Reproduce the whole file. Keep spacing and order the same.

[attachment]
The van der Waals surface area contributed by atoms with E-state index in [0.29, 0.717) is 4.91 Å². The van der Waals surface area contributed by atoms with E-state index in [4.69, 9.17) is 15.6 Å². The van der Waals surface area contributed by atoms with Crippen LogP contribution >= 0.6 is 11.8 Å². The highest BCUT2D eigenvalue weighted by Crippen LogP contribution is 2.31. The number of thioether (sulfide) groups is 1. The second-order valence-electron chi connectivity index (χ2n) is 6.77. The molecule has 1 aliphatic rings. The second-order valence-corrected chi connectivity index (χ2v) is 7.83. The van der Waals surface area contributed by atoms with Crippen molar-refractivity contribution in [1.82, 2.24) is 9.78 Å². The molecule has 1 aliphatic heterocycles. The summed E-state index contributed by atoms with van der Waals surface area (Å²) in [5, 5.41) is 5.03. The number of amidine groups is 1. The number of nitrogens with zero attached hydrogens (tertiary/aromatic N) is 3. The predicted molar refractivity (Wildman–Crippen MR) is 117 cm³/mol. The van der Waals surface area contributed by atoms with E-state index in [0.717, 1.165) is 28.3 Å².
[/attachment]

The van der Waals surface area contributed by atoms with E-state index in [0.29, 0.717) is 4.91 Å². The van der Waals surface area contributed by atoms with E-state index in [4.69, 9.17) is 15.6 Å². The van der Waals surface area contributed by atoms with Crippen LogP contribution >= 0.6 is 11.8 Å². The highest BCUT2D eigenvalue weighted by Crippen LogP contribution is 2.31. The number of thioether (sulfide) groups is 1. The second-order valence-electron chi connectivity index (χ2n) is 6.77. The molecule has 1 aliphatic rings. The second-order valence-corrected chi connectivity index (χ2v) is 7.83. The van der Waals surface area contributed by atoms with Crippen molar-refractivity contribution in [1.82, 2.24) is 9.78 Å². The molecule has 1 aliphatic heterocycles. The summed E-state index contributed by atoms with van der Waals surface area (Å²) in [5, 5.41) is 5.03. The number of amidine groups is 1. The number of nitrogens with zero attached hydrogens (tertiary/aromatic N) is 3. The predicted molar refractivity (Wildman–Crippen MR) is 117 cm³/mol. The van der Waals surface area contributed by atoms with E-state index in [0.717, 1.165) is 28.3 Å².